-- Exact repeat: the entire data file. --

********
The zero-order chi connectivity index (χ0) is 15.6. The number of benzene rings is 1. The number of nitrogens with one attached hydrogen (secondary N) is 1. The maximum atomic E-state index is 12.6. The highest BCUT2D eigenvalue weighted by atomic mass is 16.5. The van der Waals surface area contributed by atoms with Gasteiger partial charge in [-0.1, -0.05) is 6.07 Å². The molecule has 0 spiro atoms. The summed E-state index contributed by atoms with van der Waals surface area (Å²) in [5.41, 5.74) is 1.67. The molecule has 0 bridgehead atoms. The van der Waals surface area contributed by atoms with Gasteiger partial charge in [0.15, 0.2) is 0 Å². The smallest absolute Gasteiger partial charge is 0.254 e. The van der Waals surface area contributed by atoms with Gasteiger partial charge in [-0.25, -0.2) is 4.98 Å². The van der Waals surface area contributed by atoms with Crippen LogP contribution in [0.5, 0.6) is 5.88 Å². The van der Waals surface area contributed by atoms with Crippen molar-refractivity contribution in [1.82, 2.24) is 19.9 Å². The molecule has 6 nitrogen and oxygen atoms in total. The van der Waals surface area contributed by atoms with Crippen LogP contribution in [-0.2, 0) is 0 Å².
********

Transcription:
The zero-order chi connectivity index (χ0) is 15.6. The number of benzene rings is 1. The number of nitrogens with one attached hydrogen (secondary N) is 1. The maximum atomic E-state index is 12.6. The highest BCUT2D eigenvalue weighted by atomic mass is 16.5. The van der Waals surface area contributed by atoms with Gasteiger partial charge in [-0.1, -0.05) is 6.07 Å². The molecule has 0 spiro atoms. The summed E-state index contributed by atoms with van der Waals surface area (Å²) in [5.41, 5.74) is 1.67. The molecule has 0 bridgehead atoms. The van der Waals surface area contributed by atoms with Gasteiger partial charge in [0.15, 0.2) is 0 Å². The smallest absolute Gasteiger partial charge is 0.254 e. The van der Waals surface area contributed by atoms with Gasteiger partial charge in [-0.25, -0.2) is 4.98 Å². The van der Waals surface area contributed by atoms with Crippen LogP contribution in [0.5, 0.6) is 5.88 Å². The van der Waals surface area contributed by atoms with Crippen molar-refractivity contribution in [1.82, 2.24) is 19.9 Å². The molecule has 6 nitrogen and oxygen atoms in total. The van der Waals surface area contributed by atoms with Crippen LogP contribution in [-0.2, 0) is 0 Å².